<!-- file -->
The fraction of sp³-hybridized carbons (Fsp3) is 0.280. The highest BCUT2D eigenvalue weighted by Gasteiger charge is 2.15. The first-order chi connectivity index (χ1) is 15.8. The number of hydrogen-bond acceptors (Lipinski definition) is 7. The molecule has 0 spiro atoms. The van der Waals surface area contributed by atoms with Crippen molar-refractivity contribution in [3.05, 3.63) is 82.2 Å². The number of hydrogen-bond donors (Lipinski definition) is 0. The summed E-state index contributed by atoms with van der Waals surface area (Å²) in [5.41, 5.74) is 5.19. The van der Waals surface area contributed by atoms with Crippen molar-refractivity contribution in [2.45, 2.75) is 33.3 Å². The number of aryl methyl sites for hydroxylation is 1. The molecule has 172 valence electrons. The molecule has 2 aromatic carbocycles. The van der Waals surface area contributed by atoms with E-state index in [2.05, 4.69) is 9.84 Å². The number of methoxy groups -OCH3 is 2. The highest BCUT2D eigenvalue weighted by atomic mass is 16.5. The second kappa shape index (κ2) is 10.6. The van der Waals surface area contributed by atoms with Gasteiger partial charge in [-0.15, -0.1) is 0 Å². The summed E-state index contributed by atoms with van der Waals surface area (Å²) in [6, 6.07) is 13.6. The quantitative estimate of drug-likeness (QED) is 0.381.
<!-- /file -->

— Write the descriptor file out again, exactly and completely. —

The fraction of sp³-hybridized carbons (Fsp3) is 0.280. The highest BCUT2D eigenvalue weighted by Gasteiger charge is 2.15. The first-order chi connectivity index (χ1) is 15.8. The number of hydrogen-bond acceptors (Lipinski definition) is 7. The molecule has 0 spiro atoms. The van der Waals surface area contributed by atoms with Crippen molar-refractivity contribution in [3.05, 3.63) is 82.2 Å². The number of hydrogen-bond donors (Lipinski definition) is 0. The summed E-state index contributed by atoms with van der Waals surface area (Å²) in [5.41, 5.74) is 5.19. The van der Waals surface area contributed by atoms with Crippen molar-refractivity contribution in [2.45, 2.75) is 33.3 Å². The number of aryl methyl sites for hydroxylation is 1. The molecule has 172 valence electrons. The molecule has 2 aromatic carbocycles. The van der Waals surface area contributed by atoms with E-state index in [2.05, 4.69) is 9.84 Å². The number of methoxy groups -OCH3 is 2. The highest BCUT2D eigenvalue weighted by atomic mass is 16.5. The second kappa shape index (κ2) is 10.6. The van der Waals surface area contributed by atoms with Gasteiger partial charge in [-0.15, -0.1) is 0 Å². The summed E-state index contributed by atoms with van der Waals surface area (Å²) in [6, 6.07) is 13.6. The quantitative estimate of drug-likeness (QED) is 0.381.